Nobody should engage in slavery because it’s immoral, which I think of as different from “unethical”. My use of the words may be imprecise, but I think of “morals” as standards of personal behavior. Different people have different standards of morality; for example, some people consider consumption of alcohol immoral while others do not. Businesspeople should not certainly not commit immoral acts, at least according to their own standards of morality. But, business ethics is something more general than morality, and independent of legality. I don’t mind doing business with someone whose morals are quite different from my own, but I do stop doing business with someone who I feel does not honor their commitments.
Suppose you had business with a company, and its HR starts cold-calling your employees the next day. Is that an ethical behavior, assuming the contracts did not contain an explicit clause about that? Is that ethical if they start calling after a month? Would you do business with a company known to routinely do it?
I’d say the most basic and most useful definition of an ethical business behavior would be behavior that, in addition to short-term personal gain, considers long-term benefit for all parties with significant weight. If so, trying to keep commitments is the base level of ethical business – if everybody break promises at the least opportunity, all business will halt. But it’s hardly the only level. Say, not hiring any women for a particular job might be legal in some countries, and might be even reasonable, but is detrimental for society. Firing an employee overnight might be within contract commitments, but if everybody do it, job market will collapse.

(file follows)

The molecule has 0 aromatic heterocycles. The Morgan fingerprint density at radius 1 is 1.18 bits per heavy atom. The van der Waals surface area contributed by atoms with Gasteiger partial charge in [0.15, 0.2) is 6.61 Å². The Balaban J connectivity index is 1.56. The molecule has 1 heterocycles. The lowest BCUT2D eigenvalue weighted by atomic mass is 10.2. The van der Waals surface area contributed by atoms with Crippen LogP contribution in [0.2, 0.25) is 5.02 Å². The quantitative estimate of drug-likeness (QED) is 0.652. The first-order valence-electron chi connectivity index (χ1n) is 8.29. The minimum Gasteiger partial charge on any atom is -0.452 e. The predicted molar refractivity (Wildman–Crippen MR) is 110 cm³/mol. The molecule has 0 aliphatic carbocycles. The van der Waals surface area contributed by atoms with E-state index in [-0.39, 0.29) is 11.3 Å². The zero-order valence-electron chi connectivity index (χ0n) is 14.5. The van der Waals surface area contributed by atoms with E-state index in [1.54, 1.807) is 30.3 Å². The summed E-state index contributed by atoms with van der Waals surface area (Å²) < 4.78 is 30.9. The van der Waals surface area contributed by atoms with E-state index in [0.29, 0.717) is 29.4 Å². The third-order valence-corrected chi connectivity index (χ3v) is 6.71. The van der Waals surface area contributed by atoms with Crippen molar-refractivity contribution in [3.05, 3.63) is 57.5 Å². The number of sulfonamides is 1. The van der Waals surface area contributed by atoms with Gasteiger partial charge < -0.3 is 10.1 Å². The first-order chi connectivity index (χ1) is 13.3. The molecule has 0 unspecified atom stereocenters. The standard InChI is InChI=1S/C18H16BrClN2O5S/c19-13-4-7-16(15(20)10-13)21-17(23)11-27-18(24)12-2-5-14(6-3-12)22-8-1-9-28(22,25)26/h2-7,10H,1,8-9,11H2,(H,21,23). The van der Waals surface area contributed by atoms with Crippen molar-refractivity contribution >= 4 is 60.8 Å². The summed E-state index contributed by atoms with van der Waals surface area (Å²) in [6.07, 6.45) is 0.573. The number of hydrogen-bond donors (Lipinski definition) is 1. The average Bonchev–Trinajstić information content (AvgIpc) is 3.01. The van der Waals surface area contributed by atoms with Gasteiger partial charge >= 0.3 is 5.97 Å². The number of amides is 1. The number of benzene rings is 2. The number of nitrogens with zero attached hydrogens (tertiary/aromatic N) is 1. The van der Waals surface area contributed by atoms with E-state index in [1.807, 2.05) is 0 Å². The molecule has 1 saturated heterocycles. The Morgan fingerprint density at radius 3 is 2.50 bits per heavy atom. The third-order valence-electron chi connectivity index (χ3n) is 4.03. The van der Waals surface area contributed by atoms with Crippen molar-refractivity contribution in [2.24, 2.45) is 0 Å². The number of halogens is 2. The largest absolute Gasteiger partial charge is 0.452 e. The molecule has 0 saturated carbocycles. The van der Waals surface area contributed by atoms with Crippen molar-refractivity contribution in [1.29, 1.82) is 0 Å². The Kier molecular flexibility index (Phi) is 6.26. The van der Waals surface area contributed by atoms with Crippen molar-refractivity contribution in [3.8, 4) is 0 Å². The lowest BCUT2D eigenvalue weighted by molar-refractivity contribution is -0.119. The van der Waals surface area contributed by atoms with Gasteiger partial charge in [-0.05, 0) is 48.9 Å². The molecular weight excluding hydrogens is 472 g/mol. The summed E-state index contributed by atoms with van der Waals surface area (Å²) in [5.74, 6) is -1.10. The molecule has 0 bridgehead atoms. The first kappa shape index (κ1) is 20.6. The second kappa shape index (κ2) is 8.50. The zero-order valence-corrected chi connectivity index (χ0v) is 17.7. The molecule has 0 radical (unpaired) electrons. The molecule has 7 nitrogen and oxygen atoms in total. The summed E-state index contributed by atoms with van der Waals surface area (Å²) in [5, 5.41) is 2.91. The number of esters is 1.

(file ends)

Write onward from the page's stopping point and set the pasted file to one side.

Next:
Possibly, it’s not about ethical or not, but rather some ethics weight, defined as relative weight between personal good and society good when making decisions?